In recent times, Malaysian authorities have demolished a number of Hindu temples throughout the country by claiming that many were constructed illegally. On the other hand, our Indian community have throughout the years protested that they have applied for permits and have waited up to 30 years for an answer!
But the question now is, have their efforts been paid off?
According to BBC, at least two of the temples demolished were over a century old, indicating that obtaining a building permit is not the problem driving the demolitions.
Indeed, it seems that these demolitions are part of a coordinated movement in a world where religious minorities are steadily marginalised.
Recently, MIC president S.Vigneswaran mentioned that most of the Hindu temples were constructed without proper permits.
During MIC’s general assembly, he mentioned that the community must act together with all the relevant parties to help resolve matters pertaining to temples constructed illegally. Meanwhile, he assured delegates that the dilemma had to be fixed once and for all before the impeding party general elections.
“We have to take care of the future of our temples. We cannot humiliate our gods by having the statues built to worship them being broken, and then expecting others to help when faced with this problem.”
From my perspective, speaking up for minority rights is noble and especially in our country, it’s a must!
“Who is humiliating them (the deities)? We are because we are not following the SOPs (legal requirements). Instead, we are blaming others,” he said, adding that Indians should not blame others when they run into problems by building temples without proper approvals from the relevant authorities.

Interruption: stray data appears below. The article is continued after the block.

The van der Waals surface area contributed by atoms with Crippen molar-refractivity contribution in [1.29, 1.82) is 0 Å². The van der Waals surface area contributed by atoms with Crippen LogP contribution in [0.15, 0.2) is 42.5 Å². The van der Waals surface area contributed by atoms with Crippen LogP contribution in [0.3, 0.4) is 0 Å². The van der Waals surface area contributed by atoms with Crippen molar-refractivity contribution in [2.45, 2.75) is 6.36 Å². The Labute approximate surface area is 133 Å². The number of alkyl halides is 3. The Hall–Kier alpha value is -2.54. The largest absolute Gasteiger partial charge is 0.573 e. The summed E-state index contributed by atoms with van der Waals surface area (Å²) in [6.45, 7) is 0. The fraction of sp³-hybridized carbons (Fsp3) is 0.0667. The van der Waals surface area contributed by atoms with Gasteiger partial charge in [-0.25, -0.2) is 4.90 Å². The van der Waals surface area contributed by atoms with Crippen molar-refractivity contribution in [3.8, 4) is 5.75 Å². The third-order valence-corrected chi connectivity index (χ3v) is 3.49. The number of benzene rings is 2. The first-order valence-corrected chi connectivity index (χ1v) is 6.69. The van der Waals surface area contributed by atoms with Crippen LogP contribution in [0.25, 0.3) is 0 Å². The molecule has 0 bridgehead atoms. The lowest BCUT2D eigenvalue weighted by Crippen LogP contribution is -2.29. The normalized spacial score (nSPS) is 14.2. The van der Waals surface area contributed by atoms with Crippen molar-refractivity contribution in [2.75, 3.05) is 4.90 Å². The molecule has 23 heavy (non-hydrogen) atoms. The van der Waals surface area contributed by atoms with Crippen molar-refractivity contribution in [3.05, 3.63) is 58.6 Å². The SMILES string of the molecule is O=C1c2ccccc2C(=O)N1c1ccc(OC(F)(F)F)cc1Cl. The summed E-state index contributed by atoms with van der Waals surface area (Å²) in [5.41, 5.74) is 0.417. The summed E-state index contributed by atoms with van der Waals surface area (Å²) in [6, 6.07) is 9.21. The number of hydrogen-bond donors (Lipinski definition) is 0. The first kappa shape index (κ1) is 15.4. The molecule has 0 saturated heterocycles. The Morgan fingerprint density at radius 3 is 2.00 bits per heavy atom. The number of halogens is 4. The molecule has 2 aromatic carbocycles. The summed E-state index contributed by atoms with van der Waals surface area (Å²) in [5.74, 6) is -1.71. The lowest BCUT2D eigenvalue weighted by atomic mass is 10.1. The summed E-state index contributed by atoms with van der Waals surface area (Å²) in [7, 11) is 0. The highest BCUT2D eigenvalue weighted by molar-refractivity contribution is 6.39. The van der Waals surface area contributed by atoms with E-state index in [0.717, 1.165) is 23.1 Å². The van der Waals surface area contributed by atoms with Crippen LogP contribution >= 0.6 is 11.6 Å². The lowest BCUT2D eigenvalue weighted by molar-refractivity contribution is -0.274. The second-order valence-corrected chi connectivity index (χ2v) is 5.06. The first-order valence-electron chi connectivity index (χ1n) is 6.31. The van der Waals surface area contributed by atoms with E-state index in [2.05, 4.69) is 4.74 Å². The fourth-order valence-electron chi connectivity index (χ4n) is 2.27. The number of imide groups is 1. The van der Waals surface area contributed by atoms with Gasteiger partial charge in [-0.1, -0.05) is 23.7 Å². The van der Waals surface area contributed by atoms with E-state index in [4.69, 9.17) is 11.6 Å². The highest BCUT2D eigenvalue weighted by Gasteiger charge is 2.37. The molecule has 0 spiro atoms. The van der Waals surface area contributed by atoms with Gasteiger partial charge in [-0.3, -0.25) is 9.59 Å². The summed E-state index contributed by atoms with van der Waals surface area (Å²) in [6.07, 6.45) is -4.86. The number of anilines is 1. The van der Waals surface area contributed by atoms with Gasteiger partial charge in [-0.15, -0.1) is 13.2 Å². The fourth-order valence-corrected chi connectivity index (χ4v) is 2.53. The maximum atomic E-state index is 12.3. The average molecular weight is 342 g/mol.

So, are there any laws that prohibit authorities from demolishing a building?
Below is an explanation from Act 133:
Doesn’t the explanation sound confusing?
According to the findings of the Hindu American Foundation (HAF), a total number of 10,000 Hindu temples evolving the private estate shrines have been demolished and about 23,000 temples have been denied property rights.
Between 22th February 2006, and 13th June 2007, a total of 79 Hindu temples were reportedly plagued by the following issues:
- 19 were smashed to rubble
- 48 have been threatened with demolition and/or relocation notices
- 3 were burnt
- 6 were forced to relocate next to sewerage tanks
- 3 had their deities forcibly removed
“It’s not like in the US. Over there anybody can open a place of worship – anything can. Even sects can open up a place because they have freedom of religion. Over here, the different religions cannot agree…so what to do?” – Dr. Hermen.
Hence, how should proper approval be done before building a temple?
Temple committees must get an approval letter from the Malaysia Hindu Sangam when applying for registration and government land to build temples. Sharan Raj of the Parti Sosialis Malaysia (PSM) has urged temple committees to settle the internal conflicts and reconcile in order to solve the dispute in a proper way. Meanwhile, the government has also established a Hindu Endowment Board in each state to serve as a supervisor to the temples, making temple administration far more efficient and transparent.
As of now, temple committees should adhere to the requirements by the authorities to get an approval to build a temple on legal grounds.
More updates to follow!